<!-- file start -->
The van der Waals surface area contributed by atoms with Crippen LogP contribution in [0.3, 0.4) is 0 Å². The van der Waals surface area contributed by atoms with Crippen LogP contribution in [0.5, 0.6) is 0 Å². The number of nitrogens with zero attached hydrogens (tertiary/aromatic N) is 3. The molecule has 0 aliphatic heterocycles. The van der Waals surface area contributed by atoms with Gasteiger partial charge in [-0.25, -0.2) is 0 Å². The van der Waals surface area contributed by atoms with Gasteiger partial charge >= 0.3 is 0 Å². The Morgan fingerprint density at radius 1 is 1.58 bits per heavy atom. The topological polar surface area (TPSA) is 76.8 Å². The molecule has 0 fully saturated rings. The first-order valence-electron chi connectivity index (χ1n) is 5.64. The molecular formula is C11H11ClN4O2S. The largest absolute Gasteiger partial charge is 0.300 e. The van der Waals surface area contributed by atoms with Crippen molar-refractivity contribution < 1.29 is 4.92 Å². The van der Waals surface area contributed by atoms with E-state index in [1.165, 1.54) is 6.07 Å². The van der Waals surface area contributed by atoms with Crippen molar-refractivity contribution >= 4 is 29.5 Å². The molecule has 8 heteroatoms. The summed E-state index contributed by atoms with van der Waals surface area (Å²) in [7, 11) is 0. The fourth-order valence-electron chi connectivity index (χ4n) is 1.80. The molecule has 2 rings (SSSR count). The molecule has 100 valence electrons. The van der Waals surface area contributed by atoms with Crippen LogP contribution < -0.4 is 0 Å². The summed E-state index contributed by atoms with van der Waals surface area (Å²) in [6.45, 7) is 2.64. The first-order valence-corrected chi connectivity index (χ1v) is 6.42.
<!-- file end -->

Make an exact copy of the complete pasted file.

The van der Waals surface area contributed by atoms with Crippen LogP contribution in [0.3, 0.4) is 0 Å². The van der Waals surface area contributed by atoms with Crippen LogP contribution in [0.5, 0.6) is 0 Å². The number of nitrogens with zero attached hydrogens (tertiary/aromatic N) is 3. The molecule has 0 aliphatic heterocycles. The van der Waals surface area contributed by atoms with Gasteiger partial charge in [-0.25, -0.2) is 0 Å². The van der Waals surface area contributed by atoms with Gasteiger partial charge >= 0.3 is 0 Å². The Morgan fingerprint density at radius 1 is 1.58 bits per heavy atom. The topological polar surface area (TPSA) is 76.8 Å². The molecule has 0 fully saturated rings. The first-order valence-electron chi connectivity index (χ1n) is 5.64. The molecular formula is C11H11ClN4O2S. The largest absolute Gasteiger partial charge is 0.300 e. The van der Waals surface area contributed by atoms with Crippen molar-refractivity contribution < 1.29 is 4.92 Å². The van der Waals surface area contributed by atoms with E-state index in [1.165, 1.54) is 6.07 Å². The van der Waals surface area contributed by atoms with Crippen molar-refractivity contribution >= 4 is 29.5 Å². The molecule has 8 heteroatoms. The summed E-state index contributed by atoms with van der Waals surface area (Å²) in [7, 11) is 0. The fourth-order valence-electron chi connectivity index (χ4n) is 1.80. The molecule has 2 rings (SSSR count). The molecule has 100 valence electrons. The van der Waals surface area contributed by atoms with Crippen LogP contribution < -0.4 is 0 Å². The summed E-state index contributed by atoms with van der Waals surface area (Å²) in [6.45, 7) is 2.64. The first-order valence-corrected chi connectivity index (χ1v) is 6.42.